FEATURE STORY

Many universities are not connected to the world of work

February 21, 2015


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University students in Colombia 

Isabelle Schaefer / Banco Mundial

Latin America has some world-class universities, but there are others – the majority – that are disconnected from the labor reality, according to a World Bank expert

Just four of the 400 best universities listed in the Times Higher Education ranking are Latin American. Although a list does not fully reflect the complexity of the university environment in the region, it does suggest that challenges remain for improving the quality of higher education.

According to Wendy Cunningham, a specialist in labor economics and youth development at the World Bank, there are excellent universities in the region, but also too many of low quality that “promise students a future they cannot deliver.”

According to the International Labour Organization, some eight million Latin American youth are unemployed and another 27 million have informal employment. Six of every 10 employed youth in the region work in the informal market.

Nearly 42% of Latin American young people access higher education. So the question is, what skills should universities teach to enable graduates to find formal employment in Latin America?  Wendy Cunningham responds below:

Question: Are Latin American universities actually preparing young people for employment?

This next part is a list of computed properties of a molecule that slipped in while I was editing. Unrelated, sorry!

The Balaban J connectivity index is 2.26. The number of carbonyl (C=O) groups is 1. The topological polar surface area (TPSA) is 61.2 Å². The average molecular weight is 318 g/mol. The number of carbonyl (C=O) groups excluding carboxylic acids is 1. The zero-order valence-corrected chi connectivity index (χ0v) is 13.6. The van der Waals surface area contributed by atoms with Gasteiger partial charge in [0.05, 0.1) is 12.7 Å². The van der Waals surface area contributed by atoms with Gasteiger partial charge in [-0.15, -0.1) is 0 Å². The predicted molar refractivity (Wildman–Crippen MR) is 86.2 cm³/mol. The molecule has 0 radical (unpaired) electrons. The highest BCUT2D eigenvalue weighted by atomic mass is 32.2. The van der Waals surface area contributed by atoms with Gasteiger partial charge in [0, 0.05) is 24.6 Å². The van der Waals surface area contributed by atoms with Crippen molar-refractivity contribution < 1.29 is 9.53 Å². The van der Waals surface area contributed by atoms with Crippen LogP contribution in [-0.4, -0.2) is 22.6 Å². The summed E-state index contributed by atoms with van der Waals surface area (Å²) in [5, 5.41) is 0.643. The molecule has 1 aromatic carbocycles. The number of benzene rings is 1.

Response: There are some world-class universities that prepare students for the modern world of work in different fields. However, there are too many low-quality universities that promise their future students something they cannot deliver. Many of these universities are not connected to the world of work and offer study programs that are not in demand or teach skills that do not meet market standards. Unfortunately, too many students of these universities graduate with an enormous financial debt and few additional skills that would enable them to work and repay that debt.

Q: What are the obstacles Latin American youth face when looking for work?

R: First, more than half of employers – statistics vary by country– find new employees through friends in the same industry or through their own workers. The result is that the job is often not an ideal match for the young person’s skills and interests.

Second, employers often prefer to hire workers with job experience. Young people do not have an employment history to demonstrate their skills, which makes it riskier for employers to hire them.

Finally, many young people enter the labor market at the same time. At the end of the school year, graduates flood the labor market, which does not follow the same calendar. It takes time for the labor market to absorb recent graduates.

Q: What skills do young people often lack, according to employers?

R: A global analysis of the skills most in demand by employers shows that they most value high-level socio-emotional and cognitive skills. The skills most often mentioned are teamwork, honesty, punctuality, problem-solving and the ability to work independently. The results were the same regardless of the industry, the nature of the job, the employers’ skill level, the modernity of the company or the region of the world.



" The statistics show that, over time, many young people “graduate” from the training received in the informal sector to move on to the formal sector. But not all youth reach this step "